Spam: What you need to know

The basics of permission

By far the most important aspect of email marketing is the concept of permission. It's the only thing separating you from the spammers of this world, but for many it remains a grey area. It doesn't need to be. First of all, let's clarify what spam is, and then what kind of permission you and your clients will need to use emediasend. This is so important, because you could land yourself at the wrong end of the law.

Why do I need permission?

Sending people unsolicited email, commercial or otherwise, is against the law in many countries worldwide.  Besides that, wouldn't you rather be talking to people who you know are interested in what you have to say?

Definition of spam

Spam is any email you send to someone who hasn't given you their direct permission to contact them on the topic of the email.

But that's not enough. Permission is a fuzzy word open to interpretation. Let's get into some specific scenarios so it's clear what does and doesn't constitute permission.

Who can I send email to?

  • People who have specifically signed up through your web site
    This could either be through a newsletter subscribe form or by ticking a checkbox on another form. This checkbox cannot be checked by default and it must clearly explain that checking it will mean you will be contacting them by email.
  • People who completed offline forms and indicated they wanted to be emailed
    For example, if someone completes an offline form like a survey or enters a competition, you can only contact them if it was explained to them that they would be contacted by email AND they ticked a box indicating they would like to be contacted.
  • People who gave you their business card and asked to receive email
    If someone gives you their business card and you have explained to them that you will be in touch by email, you can contact them. If they dropped their business card in a fishbowl at a trade show, there must be a sign indicating they will be contacted by email.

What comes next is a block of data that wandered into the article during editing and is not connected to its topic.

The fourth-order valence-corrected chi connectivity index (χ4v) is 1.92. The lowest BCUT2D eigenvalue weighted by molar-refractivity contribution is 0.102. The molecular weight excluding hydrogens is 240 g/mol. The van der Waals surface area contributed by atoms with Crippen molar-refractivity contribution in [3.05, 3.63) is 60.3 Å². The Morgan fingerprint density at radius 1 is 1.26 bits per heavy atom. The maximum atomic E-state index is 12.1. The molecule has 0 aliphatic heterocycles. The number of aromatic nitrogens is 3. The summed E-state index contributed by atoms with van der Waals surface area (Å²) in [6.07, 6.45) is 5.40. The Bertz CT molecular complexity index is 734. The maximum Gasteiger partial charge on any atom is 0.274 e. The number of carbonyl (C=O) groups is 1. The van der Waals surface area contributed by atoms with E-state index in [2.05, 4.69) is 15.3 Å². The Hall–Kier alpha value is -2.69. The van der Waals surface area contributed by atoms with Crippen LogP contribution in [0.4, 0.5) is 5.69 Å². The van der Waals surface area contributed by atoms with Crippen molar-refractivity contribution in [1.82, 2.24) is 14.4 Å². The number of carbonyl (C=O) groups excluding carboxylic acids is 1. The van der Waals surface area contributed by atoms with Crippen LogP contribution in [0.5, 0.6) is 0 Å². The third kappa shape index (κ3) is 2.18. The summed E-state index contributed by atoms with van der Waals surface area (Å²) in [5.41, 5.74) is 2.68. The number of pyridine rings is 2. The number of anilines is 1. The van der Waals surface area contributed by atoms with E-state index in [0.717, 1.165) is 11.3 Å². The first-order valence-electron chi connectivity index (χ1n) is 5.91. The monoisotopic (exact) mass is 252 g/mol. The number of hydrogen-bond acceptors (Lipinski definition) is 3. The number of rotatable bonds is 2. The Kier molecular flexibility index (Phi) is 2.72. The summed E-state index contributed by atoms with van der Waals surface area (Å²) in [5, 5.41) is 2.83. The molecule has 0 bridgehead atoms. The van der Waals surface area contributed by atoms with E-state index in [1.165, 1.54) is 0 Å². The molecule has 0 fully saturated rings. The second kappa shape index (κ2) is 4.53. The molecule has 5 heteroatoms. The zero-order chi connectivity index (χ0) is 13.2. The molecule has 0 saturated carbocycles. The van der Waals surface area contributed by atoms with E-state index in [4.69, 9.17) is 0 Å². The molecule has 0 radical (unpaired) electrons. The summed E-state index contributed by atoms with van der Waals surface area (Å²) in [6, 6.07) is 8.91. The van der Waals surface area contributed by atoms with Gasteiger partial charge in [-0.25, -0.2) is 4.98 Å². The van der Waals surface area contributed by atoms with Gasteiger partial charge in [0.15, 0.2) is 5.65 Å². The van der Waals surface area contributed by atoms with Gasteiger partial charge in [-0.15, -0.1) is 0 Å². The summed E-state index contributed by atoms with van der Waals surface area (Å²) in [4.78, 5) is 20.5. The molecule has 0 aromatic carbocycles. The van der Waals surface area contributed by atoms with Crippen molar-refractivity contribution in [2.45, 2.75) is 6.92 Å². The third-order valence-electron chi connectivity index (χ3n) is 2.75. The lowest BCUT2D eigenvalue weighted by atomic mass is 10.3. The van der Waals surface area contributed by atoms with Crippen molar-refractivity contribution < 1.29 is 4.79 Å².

• They purchased something off you in the last 2 years
    By making a purchase from you they have provided their permission implicitly. Feel free to email them but at the same time, we think it's always better to ask anyway, so why not include an opt-in checkbox as part of the checkout process.

Who can't I send email to?

Basically, anything outside the examples above doesn't equal permission in our eyes, but here are some examples to make sure we're crystal clear:

  • You obtained a list or email addresses from a third party
    Whether you purchased a list, were provided one by a partner or bought a bankrupt competitor's customer list, those people never gave YOU permission to email them and they will consider your email spam. No matter the claims of the source of this list, you cannot email them.
  • Email addresses you collected or found on the Internet
    Just because people publish their email address doesn't mean they want to hear from you.
  • You haven't emailed that address for more than 2 years
    Permission doesn't age well. Even if you got their permission legitimately, they won't remember giving it to you. If you haven't sent something to that address in the last 2 years, you can't start now.